The Centers for Disease Control and Prevention says dozens of people have been.
The outbreak of Campylobacter has affected 55 people in 12 states. Thirteen people have been hospitalized. This is an increase from the 39 cases reported in seven states last month.
can be spread by contact with dog feces.
"If you don't wash your hands afterwards, innocently touching your mouth or touching something that comes in contact with your mouth, you're able to get it," Dr. Brian Lamb, from West Penn Medical Associates, told CBS Pittsburgh.
He says Campylobacter infections are not uncommon, and that many people have no symptoms at all.
However, there are certain symptoms people should watch for.
"Diarrhea is going to be the number one symptom, as well as abdominal pain and cramping," Lamb said. "Usually about two to five days after you've been exposed to it."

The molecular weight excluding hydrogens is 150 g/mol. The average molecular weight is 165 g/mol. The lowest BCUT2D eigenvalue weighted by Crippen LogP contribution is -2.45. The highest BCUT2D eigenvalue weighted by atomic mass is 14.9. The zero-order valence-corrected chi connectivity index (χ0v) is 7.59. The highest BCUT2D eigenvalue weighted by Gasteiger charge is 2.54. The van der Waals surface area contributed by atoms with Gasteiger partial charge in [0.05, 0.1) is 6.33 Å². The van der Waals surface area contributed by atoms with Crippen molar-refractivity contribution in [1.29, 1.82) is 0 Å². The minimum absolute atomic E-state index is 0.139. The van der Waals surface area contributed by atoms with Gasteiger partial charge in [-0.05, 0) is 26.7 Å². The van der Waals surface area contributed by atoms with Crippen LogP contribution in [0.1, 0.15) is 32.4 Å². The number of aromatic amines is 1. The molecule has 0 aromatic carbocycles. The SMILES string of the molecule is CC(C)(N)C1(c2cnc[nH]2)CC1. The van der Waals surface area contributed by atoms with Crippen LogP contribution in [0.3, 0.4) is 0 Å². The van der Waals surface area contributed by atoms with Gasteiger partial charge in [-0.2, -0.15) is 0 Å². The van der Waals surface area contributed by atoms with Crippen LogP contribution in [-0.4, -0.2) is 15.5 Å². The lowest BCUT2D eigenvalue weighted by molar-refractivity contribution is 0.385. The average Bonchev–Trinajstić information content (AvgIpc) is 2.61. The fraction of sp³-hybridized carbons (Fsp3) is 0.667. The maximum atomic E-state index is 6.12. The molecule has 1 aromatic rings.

Dr. Kristen Mertz, a medical epidemiologist for the Allegheny County Health Department in Pennsylvania, where two cases have been reported, said in a written statement when the outbreak first emerged in September: "This is not something new in our region. We see frequent cases of Campylobacter associated with."
Dr. Mark Laughlin, a veterinary medical officer at the CDC, told CBS News hand-washing is the best defense.
"It's important to wash your hands, and wash your hands thoroughly with soap and running water for 20 seconds any time you come into contact with animals. Especially when you are cleaning up animal poop or you come into contact with their food or their environments," he said.
Petland says it is working with the CDC to address the outbreak and is continuing to educate staff and consumers about proper hand sanitizing.